Last year, my young cousin visited me on his way driving from New York to Los Angeles. He explained that they would be driving to Salt Lake City after leaving my house. “Why Salt Lake City?” I asked. “Isn’t that taking you pretty far north?” “Well, that’s what Google Maps is telling us …” So I got out my old paper maps and it quickly became clear that they would be taking the long way to L.A.
When was the last time you unfolded an actual paper map and used it to find your way around? And if you have kids, have they ever even seen a paper map? When I was a kid, I used to love to follow along on the map when we were taking a trip. I would pour over the strange sounding names and wonder what those places and the people in them might be like.
If you haven’t taken out a map with your own kids, try it. Allow them to follow along on the route to Denver, or trace the contours on a topographic map of your next hike. It can open up a whole new world of possibilities and adventures.
Beyond looking at maps that are already made, you can challenge your kids to create their own maps. You can start small for the youngest kids, asking them to draw “pictures” of their house or bedroom that show where things are located. As kids get older, they might be able to draw larger maps of their neighborhood or the route to school, or even maps of places that they have visited. Kids can also create maps of their own adventures, or make treasure maps for friends! Drawing a map challenges our brains to think spatially, and you can just imagine some of the critical thinking and creativity that are essential for this kind of activity. Considerations about distances, directions, scale, proportion, and perspective are just a few that might figure into the art of map-making.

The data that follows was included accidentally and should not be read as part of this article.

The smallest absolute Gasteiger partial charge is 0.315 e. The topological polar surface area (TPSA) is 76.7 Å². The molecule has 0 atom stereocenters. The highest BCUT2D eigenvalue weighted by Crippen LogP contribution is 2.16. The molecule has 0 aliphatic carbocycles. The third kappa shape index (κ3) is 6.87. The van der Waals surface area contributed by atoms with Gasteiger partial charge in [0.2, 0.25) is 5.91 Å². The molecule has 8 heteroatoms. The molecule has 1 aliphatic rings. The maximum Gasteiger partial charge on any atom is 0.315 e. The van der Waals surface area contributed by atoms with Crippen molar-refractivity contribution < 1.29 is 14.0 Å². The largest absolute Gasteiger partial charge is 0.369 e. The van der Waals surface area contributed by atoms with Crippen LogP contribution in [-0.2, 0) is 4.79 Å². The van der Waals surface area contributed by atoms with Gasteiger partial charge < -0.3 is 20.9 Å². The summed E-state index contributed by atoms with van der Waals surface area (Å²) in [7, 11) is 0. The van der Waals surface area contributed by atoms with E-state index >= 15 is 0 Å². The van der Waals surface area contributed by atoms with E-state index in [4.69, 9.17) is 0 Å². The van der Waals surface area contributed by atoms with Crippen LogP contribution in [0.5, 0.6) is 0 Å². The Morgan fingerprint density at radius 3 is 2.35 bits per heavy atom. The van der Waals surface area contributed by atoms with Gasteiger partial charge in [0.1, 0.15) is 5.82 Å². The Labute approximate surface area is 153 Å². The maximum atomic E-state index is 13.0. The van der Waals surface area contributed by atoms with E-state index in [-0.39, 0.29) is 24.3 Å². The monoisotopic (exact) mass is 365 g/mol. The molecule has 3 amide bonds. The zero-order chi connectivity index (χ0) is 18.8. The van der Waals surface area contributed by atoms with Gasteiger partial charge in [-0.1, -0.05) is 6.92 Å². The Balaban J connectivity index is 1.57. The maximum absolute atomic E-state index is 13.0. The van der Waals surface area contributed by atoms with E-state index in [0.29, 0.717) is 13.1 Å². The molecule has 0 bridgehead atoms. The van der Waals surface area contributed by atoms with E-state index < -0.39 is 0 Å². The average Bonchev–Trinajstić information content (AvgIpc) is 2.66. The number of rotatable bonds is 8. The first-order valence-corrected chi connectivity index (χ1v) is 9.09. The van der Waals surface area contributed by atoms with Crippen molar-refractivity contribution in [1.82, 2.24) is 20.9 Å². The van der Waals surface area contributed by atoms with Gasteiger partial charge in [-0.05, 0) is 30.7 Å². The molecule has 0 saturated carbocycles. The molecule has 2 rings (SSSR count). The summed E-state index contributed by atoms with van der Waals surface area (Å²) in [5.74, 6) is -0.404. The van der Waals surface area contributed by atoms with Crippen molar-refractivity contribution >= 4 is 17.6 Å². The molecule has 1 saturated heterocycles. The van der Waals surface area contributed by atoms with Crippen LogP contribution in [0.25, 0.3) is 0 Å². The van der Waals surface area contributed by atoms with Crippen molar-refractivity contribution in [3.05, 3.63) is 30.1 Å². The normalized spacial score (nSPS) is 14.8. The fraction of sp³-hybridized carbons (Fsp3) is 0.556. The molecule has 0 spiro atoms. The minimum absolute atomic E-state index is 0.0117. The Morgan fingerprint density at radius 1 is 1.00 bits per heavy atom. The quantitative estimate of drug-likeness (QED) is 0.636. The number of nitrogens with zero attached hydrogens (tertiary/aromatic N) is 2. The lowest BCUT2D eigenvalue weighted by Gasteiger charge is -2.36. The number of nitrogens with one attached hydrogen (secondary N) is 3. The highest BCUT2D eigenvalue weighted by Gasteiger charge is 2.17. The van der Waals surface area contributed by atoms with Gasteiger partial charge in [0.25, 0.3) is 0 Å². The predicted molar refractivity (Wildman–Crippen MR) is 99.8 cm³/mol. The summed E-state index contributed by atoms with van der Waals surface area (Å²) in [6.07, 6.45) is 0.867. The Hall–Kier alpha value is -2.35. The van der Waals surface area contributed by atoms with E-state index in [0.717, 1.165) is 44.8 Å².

Beyond the practical and concrete skills involved in map-making, maps can really help kids to understand and explore the place in which they live. Maps are pictures of the land, and if kids have more ways to connect to the land, there is a better chance that they will grow up and want to take care of that land. So encourage your kids to embark on their own journey of adventure and discovery, and to map it out!
20 Great Adventures is a mini blog series by Walking Mountains Science Center’s Youth Programs staff to celebrate the organization’s 20th anniversary of providing natural science education to the Eagle Valley. Click here to view them all!
By Jaymee Squires